As you will see, the cases in this section often deal with significantly more extreme fact patterns than the self-defense cases. Why is the necessity justification narrowly construed?

      1. 1.2.1 Show/Hide More Regina v. Dudley and Stephens
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      2. 1.2.2 Show/Hide More Cleveland v. Anchorage
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      3. 1.2.3 Show/Hide More People v. Unger
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      4. 1.2.5 Show/Hide More PCAT v. State of Israel
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  2. 2 Show/Hide More IV.B. Excuse
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    1. 2.1 Show/Hide More IV.B.i. Duress
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      Excuses, unlike justifications, do not assert that an action was morally right: instead, they deem an action to have been wrong, but less blameworthy under the circumstances. Every category of excuse, however, raises problems. In the case of duress, the question becomes what level of duress is necessary to excuse a crime, and what crimes can it excuse? As you will see, there is both a traditional duress doctrine and a reformed doctrine promoted by the Model Penal Code. Consider the differences between duress (an excuse) and necessity (a justification). What is the distinction between them, and why does blameworthiness attach to one but not the other?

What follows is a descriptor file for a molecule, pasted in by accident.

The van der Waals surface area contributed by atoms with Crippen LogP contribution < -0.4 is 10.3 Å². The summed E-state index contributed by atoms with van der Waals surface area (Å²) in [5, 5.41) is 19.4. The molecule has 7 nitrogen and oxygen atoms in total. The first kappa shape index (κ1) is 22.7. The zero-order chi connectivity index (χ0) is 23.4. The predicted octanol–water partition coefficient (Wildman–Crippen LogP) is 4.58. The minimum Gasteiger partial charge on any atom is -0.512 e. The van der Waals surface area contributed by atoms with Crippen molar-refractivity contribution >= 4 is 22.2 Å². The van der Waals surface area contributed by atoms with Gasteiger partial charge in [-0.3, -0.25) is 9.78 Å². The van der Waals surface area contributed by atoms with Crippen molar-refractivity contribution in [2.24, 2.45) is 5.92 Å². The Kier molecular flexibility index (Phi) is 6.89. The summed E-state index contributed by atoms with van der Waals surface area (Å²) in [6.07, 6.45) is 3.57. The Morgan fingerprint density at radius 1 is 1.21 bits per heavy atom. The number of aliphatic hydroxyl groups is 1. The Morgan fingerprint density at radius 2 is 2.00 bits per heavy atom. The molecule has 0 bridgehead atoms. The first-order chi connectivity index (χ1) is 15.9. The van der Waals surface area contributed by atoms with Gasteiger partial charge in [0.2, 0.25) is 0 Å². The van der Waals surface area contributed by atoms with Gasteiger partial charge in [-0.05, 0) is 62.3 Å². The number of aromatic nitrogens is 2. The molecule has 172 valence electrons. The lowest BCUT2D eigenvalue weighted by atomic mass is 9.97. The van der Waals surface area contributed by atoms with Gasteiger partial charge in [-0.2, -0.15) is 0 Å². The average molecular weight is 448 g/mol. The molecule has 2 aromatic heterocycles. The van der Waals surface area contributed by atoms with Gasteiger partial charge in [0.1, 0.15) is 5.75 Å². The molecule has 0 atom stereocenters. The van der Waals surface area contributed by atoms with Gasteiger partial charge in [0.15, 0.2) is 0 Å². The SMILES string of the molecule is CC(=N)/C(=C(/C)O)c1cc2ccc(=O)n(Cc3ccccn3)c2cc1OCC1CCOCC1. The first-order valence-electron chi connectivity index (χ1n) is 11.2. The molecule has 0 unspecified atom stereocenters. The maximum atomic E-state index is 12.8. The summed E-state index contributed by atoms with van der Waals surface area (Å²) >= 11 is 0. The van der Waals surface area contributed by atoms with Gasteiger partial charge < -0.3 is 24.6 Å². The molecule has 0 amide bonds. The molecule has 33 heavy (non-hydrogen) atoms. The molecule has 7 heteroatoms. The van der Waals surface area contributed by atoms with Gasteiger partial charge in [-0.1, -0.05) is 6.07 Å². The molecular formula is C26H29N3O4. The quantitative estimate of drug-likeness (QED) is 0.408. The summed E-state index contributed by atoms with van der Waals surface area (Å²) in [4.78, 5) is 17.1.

1. 2.1.2 Show/Hide More Banyard v. State
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      2. 2.1.3 Show/Hide More United States v. Fleming
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      3. 2.1.4 Show/Hide More United States v. Chi Tong Kuok
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    2. 2.2 Show/Hide More IV.B.ii. Insanity
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      The insanity excuse has been around for a long time, even as society’s social and scientific understandings of insanity have evolved. As an excuse, rather than a justification, insanity doctrine does not hold that the criminal act was morally correct, but rather that the insane person is not responsible for a morally wrong action.

      The cases and readings in this section introduce some of the formulations of the insanity defense that are currently in use. Consider how the various formulations balance the moral and the medical. According to one insanity rule, the ability to tell right from wrong is central to the insanity inquiry. According to another, self-control is key, as an irresistible impulse may excuse culpability. The Model Penal Code applies a sort of hybrid. Each major test is followed in a variety of jurisdictions, and some jurisdictions follow yet another test or provide for no insanity defense at all. What does the sheer diversity of approaches and standards tell us about the insanity excuse? Should the very diversity of approaches implicate fairness concerns?